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Thoughts on the blacklist


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The recent Spotlight treatment on it, and last night's focus on the great Zero Mostel provides material for reflection.  One thing that has struck me is the incongruity of the fact of the blacklistee's activities and the reaction to it.  Naturally, the object of the congressmen's persecution of the Hollywood Ten was publicity and power, taking advantage of social currents and playing on people's ignorance and fear.  And the less of substance there is to any issue, the better it is for blowing up into a PR fandango.  But as has come up in recent discussions, the activities of the blacklisted and the organizations they were involved with were so inoccuous--to the point of being pathetic--that I find it hard to accept that the members of the HUAC, masters of demagoguery though they were, could puff up this little matter into what they did.  Now, nobody feels greater outrage than I do at the soulless, calculating way they were treated by the committee, but I can't help wondering if the accused weren't somehow complicit in their own persecution.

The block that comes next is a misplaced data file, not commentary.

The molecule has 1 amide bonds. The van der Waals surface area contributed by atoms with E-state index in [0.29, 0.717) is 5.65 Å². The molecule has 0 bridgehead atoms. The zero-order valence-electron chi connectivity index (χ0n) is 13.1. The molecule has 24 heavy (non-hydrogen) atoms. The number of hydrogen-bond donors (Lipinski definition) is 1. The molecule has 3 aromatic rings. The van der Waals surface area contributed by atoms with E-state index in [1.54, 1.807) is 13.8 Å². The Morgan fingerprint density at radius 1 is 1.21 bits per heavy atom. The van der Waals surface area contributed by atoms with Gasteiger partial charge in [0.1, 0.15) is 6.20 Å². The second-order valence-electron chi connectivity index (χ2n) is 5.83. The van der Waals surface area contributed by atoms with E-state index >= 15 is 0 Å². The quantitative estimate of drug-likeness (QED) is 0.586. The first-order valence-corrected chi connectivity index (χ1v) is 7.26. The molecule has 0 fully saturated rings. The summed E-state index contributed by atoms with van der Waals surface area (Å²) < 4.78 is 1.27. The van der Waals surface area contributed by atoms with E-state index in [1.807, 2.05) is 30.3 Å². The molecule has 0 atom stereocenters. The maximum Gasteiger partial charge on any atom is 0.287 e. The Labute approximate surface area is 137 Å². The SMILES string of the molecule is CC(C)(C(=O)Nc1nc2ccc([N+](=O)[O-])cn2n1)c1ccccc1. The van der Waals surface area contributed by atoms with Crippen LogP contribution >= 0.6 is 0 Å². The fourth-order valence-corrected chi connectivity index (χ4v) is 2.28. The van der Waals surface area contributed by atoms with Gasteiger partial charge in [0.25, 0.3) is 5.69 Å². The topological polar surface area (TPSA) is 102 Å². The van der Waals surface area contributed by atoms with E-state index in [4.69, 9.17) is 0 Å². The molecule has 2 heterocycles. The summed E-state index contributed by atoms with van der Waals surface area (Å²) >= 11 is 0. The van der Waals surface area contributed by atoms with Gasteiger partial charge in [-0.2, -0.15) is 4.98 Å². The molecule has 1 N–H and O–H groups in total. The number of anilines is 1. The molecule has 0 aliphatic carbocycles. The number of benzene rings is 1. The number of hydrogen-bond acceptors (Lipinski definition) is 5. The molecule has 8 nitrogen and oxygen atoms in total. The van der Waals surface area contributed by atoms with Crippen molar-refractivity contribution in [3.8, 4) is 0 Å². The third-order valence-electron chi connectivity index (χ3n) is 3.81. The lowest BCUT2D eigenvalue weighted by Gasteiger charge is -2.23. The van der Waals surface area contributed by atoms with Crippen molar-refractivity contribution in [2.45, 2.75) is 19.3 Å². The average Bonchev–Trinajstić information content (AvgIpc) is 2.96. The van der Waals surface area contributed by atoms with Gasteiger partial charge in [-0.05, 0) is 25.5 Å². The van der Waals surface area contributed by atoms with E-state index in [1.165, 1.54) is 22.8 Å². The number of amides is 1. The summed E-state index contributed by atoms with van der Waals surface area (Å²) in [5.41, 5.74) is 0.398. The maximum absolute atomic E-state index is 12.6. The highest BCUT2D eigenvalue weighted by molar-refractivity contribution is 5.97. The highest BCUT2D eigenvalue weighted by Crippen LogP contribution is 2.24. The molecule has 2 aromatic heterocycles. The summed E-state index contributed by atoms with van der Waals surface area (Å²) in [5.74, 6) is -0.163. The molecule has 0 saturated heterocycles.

I'm the last person to blame victims.  I don't buy into theories that they invite their attackers in some way.  But in this instance, it would have been possible to diffuse the energy of the attack against them by pointing out the simple fact of their lack of any threat to the United States.  The absurdity of Congress' directing its massy powers at a handful of movie types--as if they could bring down the nation.  The proverbial cannon to kill a mouse.  Of course, these guys were nothing like real Communists, not as Marx envisioned them, or Lenin fashioned them.  Maybe I see it with the benefit of distance, but they all seem more to me as romantic idealists, esoteric products of bourgeois society, rather than agents of its downfall.  No doubt they were sincere in their beliefs, or self-deception, and took their attackers as seriously as they did themselves.  So they made a serious defense, and in doing so, validated the threat they were said to pose.